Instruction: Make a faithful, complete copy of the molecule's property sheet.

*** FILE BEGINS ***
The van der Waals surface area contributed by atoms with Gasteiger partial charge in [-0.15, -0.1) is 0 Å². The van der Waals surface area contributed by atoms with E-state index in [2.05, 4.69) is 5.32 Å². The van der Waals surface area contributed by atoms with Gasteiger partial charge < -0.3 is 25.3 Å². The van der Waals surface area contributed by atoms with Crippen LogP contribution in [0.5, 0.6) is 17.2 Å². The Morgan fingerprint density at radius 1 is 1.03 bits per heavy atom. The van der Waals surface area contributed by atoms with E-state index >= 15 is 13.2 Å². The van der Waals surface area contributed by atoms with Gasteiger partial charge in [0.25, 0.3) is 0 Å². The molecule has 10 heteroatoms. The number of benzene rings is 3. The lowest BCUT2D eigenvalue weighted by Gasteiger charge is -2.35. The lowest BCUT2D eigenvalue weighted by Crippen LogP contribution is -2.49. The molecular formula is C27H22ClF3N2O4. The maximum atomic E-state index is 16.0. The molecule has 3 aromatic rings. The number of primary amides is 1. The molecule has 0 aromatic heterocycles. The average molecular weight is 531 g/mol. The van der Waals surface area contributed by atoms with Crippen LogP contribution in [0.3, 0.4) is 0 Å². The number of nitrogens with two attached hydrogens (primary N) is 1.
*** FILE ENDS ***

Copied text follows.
The van der Waals surface area contributed by atoms with Gasteiger partial charge in [-0.15, -0.1) is 0 Å². The van der Waals surface area contributed by atoms with E-state index in [2.05, 4.69) is 5.32 Å². The van der Waals surface area contributed by atoms with Gasteiger partial charge < -0.3 is 25.3 Å². The van der Waals surface area contributed by atoms with Crippen LogP contribution in [0.5, 0.6) is 17.2 Å². The Morgan fingerprint density at radius 1 is 1.03 bits per heavy atom. The van der Waals surface area contributed by atoms with E-state index >= 15 is 13.2 Å². The van der Waals surface area contributed by atoms with Gasteiger partial charge in [0.25, 0.3) is 0 Å². The molecule has 10 heteroatoms. The number of benzene rings is 3. The lowest BCUT2D eigenvalue weighted by Gasteiger charge is -2.35. The lowest BCUT2D eigenvalue weighted by Crippen LogP contribution is -2.49. The molecular formula is C27H22ClF3N2O4. The maximum atomic E-state index is 16.0. The molecule has 3 aromatic rings. The number of primary amides is 1. The molecule has 0 aromatic heterocycles. The average molecular weight is 531 g/mol. The van der Waals surface area contributed by atoms with Crippen LogP contribution in [0.3, 0.4) is 0 Å². The number of nitrogens with two attached hydrogens (primary N) is 1.